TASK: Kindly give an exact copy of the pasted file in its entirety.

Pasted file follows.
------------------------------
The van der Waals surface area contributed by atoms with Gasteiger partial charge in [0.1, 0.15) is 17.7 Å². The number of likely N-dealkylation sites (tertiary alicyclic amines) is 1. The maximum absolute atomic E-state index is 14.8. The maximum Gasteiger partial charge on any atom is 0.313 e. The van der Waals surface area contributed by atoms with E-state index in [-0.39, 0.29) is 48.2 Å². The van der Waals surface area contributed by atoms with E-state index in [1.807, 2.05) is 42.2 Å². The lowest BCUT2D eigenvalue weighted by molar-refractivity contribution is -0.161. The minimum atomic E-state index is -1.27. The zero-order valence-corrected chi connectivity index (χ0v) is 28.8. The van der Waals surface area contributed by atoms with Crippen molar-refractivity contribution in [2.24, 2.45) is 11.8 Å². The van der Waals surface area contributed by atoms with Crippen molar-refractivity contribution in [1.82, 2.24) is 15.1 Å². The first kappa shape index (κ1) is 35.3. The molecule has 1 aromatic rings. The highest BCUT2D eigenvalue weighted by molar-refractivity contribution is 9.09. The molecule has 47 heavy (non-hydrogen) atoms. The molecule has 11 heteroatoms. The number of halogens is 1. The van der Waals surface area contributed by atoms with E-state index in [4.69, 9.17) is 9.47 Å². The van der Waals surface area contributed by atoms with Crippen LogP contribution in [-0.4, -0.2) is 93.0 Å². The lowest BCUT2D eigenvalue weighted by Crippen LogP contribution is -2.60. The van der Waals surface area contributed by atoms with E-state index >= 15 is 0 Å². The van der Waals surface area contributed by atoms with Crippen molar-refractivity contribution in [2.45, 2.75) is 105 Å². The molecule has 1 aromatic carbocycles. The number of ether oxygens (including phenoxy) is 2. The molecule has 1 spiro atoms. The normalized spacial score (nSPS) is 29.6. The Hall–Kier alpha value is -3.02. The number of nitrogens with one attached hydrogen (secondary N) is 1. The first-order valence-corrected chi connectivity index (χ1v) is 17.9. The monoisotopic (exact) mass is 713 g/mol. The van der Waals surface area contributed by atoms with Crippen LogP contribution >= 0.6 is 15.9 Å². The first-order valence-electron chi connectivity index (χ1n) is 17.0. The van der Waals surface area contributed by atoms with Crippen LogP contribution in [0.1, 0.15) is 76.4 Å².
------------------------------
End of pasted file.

The van der Waals surface area contributed by atoms with Gasteiger partial charge in [0.1, 0.15) is 17.7 Å². The number of likely N-dealkylation sites (tertiary alicyclic amines) is 1. The maximum absolute atomic E-state index is 14.8. The maximum Gasteiger partial charge on any atom is 0.313 e. The van der Waals surface area contributed by atoms with E-state index in [-0.39, 0.29) is 48.2 Å². The van der Waals surface area contributed by atoms with E-state index in [1.807, 2.05) is 42.2 Å². The lowest BCUT2D eigenvalue weighted by molar-refractivity contribution is -0.161. The minimum atomic E-state index is -1.27. The zero-order valence-corrected chi connectivity index (χ0v) is 28.8. The van der Waals surface area contributed by atoms with Crippen molar-refractivity contribution in [2.24, 2.45) is 11.8 Å². The van der Waals surface area contributed by atoms with Crippen molar-refractivity contribution in [1.82, 2.24) is 15.1 Å². The first kappa shape index (κ1) is 35.3. The molecule has 1 aromatic rings. The highest BCUT2D eigenvalue weighted by molar-refractivity contribution is 9.09. The molecule has 47 heavy (non-hydrogen) atoms. The molecule has 11 heteroatoms. The number of halogens is 1. The van der Waals surface area contributed by atoms with E-state index in [4.69, 9.17) is 9.47 Å². The van der Waals surface area contributed by atoms with Crippen LogP contribution in [-0.4, -0.2) is 93.0 Å². The lowest BCUT2D eigenvalue weighted by Crippen LogP contribution is -2.60. The van der Waals surface area contributed by atoms with E-state index >= 15 is 0 Å². The van der Waals surface area contributed by atoms with Crippen molar-refractivity contribution in [2.45, 2.75) is 105 Å². The molecule has 1 aromatic carbocycles. The number of ether oxygens (including phenoxy) is 2. The molecule has 1 spiro atoms. The normalized spacial score (nSPS) is 29.6. The Hall–Kier alpha value is -3.02. The number of nitrogens with one attached hydrogen (secondary N) is 1. The first-order valence-corrected chi connectivity index (χ1v) is 17.9. The monoisotopic (exact) mass is 713 g/mol. The van der Waals surface area contributed by atoms with Crippen LogP contribution >= 0.6 is 15.9 Å². The first-order valence-electron chi connectivity index (χ1n) is 17.0. The van der Waals surface area contributed by atoms with Crippen LogP contribution in [0.1, 0.15) is 76.4 Å².